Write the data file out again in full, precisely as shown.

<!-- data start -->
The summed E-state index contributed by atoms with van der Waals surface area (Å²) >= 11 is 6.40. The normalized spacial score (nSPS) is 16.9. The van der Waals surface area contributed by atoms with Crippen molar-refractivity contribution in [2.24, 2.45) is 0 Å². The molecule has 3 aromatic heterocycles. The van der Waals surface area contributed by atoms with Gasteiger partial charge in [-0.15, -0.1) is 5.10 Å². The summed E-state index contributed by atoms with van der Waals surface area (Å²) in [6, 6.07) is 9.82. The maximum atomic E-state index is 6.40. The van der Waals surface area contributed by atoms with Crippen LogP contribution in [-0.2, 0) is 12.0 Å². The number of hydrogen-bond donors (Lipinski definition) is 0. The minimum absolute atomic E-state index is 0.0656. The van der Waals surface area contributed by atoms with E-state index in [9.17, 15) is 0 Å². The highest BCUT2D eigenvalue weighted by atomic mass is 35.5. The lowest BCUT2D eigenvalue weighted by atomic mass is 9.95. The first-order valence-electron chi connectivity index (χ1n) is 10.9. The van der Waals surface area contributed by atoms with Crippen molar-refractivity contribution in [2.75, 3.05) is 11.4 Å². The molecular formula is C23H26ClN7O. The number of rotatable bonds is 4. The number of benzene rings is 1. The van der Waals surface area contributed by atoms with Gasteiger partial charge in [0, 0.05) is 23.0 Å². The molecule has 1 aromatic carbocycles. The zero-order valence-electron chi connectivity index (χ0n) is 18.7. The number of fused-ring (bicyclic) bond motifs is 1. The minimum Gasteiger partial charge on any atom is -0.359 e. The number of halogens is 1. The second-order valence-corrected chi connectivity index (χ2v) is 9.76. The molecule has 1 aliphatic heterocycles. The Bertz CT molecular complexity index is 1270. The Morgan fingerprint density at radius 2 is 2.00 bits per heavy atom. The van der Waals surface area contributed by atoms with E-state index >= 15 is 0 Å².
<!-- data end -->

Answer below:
The summed E-state index contributed by atoms with van der Waals surface area (Å²) >= 11 is 6.40. The normalized spacial score (nSPS) is 16.9. The van der Waals surface area contributed by atoms with Crippen molar-refractivity contribution in [2.24, 2.45) is 0 Å². The molecule has 3 aromatic heterocycles. The van der Waals surface area contributed by atoms with Gasteiger partial charge in [-0.15, -0.1) is 5.10 Å². The summed E-state index contributed by atoms with van der Waals surface area (Å²) in [6, 6.07) is 9.82. The maximum atomic E-state index is 6.40. The van der Waals surface area contributed by atoms with Crippen LogP contribution in [-0.2, 0) is 12.0 Å². The number of hydrogen-bond donors (Lipinski definition) is 0. The minimum absolute atomic E-state index is 0.0656. The van der Waals surface area contributed by atoms with E-state index in [9.17, 15) is 0 Å². The highest BCUT2D eigenvalue weighted by atomic mass is 35.5. The lowest BCUT2D eigenvalue weighted by atomic mass is 9.95. The first-order valence-electron chi connectivity index (χ1n) is 10.9. The van der Waals surface area contributed by atoms with Crippen molar-refractivity contribution in [2.75, 3.05) is 11.4 Å². The molecular formula is C23H26ClN7O. The number of rotatable bonds is 4. The number of benzene rings is 1. The van der Waals surface area contributed by atoms with Gasteiger partial charge in [0, 0.05) is 23.0 Å². The molecule has 1 aromatic carbocycles. The zero-order valence-electron chi connectivity index (χ0n) is 18.7. The number of fused-ring (bicyclic) bond motifs is 1. The minimum Gasteiger partial charge on any atom is -0.359 e. The number of halogens is 1. The second-order valence-corrected chi connectivity index (χ2v) is 9.76. The molecule has 1 aliphatic heterocycles. The Bertz CT molecular complexity index is 1270. The Morgan fingerprint density at radius 2 is 2.00 bits per heavy atom. The van der Waals surface area contributed by atoms with E-state index >= 15 is 0 Å².